Long railway journeys do have a certain romance to them. Now, another journey joins the Orient Express, the Trans Siberian and the Raj Heritage Train - the Danube Express.
The Telegraph gives a glowing account of a voyage on this train. It sounds as if the worst extremes of nostalgic snobbery on the one hand and designer fashion so sharp it will cut itself on the other have been avoided.
And this must be a fascinating journey for its Central European heritage. Decades of cold war - and fervent nationalism immediately after the fall of the Iron Curtain - obscured the fact that the area shares a common background. (If in doubt, ask any Central European brewer where they buy their equipment from , and what language the manuals are in. Almost certainly German.)
But I have my doubts about whether I'd want to travel this one. First of all the price tag. Over a grand for what is basically a long weekend break? After all, I can get a ticket from Paris to Madrid for just 300 euros. That's not a luxury sleeper - I shared a compartment with five noisy hen party members on my way back to Paris - but the train gets you there just the same.
And secondly, the lack of flexibility. I really wouldn't want to be limited to a few hours in Prague - I'd want to stay a few days. And while you can do that at the ends of this route, you can't do it in the middle.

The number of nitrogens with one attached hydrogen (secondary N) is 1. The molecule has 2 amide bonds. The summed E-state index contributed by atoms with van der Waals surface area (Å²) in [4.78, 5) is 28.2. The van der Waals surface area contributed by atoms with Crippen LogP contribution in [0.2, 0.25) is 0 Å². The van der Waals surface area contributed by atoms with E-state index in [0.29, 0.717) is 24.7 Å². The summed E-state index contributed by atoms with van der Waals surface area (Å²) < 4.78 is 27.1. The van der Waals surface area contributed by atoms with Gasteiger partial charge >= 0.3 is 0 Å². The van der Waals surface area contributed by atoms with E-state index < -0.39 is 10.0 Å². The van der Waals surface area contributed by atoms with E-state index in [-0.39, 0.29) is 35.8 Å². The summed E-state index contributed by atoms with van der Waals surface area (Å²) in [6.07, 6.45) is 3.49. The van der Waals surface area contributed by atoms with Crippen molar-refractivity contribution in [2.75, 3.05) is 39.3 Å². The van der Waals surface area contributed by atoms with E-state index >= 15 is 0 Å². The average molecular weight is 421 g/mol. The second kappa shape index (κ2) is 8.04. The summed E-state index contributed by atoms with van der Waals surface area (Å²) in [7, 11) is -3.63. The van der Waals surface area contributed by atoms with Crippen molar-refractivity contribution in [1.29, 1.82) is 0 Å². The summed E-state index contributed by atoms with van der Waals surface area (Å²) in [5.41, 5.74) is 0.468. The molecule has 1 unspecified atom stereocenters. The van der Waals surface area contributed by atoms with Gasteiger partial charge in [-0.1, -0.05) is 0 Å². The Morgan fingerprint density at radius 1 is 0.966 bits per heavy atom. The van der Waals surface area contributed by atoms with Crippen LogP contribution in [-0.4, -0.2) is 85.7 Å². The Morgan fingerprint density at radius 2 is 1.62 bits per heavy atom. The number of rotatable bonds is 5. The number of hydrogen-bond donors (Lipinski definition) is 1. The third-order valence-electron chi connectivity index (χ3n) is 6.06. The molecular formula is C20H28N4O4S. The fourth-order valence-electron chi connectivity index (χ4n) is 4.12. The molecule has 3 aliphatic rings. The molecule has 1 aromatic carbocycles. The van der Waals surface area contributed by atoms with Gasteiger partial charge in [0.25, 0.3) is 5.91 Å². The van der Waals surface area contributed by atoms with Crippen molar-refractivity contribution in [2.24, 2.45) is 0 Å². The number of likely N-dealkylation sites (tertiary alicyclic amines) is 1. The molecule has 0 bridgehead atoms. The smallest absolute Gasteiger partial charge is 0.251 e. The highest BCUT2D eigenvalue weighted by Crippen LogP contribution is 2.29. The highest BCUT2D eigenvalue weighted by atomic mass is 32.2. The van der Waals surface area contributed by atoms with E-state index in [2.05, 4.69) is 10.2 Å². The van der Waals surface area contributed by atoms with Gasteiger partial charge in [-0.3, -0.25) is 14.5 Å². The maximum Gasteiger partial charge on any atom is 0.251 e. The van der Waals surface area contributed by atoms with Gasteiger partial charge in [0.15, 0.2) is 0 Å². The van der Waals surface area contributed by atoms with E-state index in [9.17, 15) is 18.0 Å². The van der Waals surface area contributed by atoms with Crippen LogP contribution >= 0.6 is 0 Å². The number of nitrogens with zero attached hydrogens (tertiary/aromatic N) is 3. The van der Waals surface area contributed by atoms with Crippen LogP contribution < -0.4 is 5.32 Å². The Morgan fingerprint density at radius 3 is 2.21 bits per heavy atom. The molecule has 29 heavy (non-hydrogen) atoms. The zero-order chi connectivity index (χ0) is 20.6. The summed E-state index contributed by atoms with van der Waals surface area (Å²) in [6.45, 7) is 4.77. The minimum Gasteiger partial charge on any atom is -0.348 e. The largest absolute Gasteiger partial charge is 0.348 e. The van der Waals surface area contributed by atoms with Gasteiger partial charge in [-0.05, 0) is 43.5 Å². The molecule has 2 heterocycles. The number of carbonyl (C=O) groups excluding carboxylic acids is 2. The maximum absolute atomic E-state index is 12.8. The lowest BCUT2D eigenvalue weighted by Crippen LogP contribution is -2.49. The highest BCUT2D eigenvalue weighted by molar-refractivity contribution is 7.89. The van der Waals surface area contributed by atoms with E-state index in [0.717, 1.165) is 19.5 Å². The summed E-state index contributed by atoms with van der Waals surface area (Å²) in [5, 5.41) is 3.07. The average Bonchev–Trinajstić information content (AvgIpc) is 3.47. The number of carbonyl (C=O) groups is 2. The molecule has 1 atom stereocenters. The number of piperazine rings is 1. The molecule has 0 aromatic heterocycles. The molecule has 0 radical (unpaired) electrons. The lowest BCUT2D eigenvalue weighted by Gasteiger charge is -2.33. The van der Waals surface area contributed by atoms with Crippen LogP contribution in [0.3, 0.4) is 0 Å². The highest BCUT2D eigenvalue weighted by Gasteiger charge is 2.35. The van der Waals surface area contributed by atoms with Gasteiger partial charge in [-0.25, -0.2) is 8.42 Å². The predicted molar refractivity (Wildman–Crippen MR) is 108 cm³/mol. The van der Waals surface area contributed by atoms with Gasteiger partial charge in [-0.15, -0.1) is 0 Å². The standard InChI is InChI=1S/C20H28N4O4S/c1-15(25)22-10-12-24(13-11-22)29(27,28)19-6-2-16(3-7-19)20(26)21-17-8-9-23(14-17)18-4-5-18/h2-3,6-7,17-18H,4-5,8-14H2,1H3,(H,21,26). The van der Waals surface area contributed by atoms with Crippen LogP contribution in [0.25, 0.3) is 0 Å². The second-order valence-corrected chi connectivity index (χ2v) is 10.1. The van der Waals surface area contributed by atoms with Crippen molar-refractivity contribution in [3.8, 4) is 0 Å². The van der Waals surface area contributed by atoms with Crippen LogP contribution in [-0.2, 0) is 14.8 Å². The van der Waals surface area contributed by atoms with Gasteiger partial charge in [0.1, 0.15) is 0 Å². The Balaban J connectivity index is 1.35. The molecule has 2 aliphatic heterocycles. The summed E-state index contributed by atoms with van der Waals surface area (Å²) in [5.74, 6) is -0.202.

I do rather wonder whether this emphasis on luxury trains is blinding us to the fact that railways were invented as a cheap and effective means of mass transport. Yes, I know it's a big world, and there's room for all sorts of transport in it - but you never see the Times or Telegraph talking about taking ordinary trains in India or Africa.
The one I'd want to take, definitely, is the iron train from Zouerat to Nouadhibou, in Mauritania. Not one for the timid - it's cramped, there's a fight to get on, there are no creature comforts, and there's a view of 'nothing', desert all around. (Though regular readers of this blog will know how much I like 'nothing'.)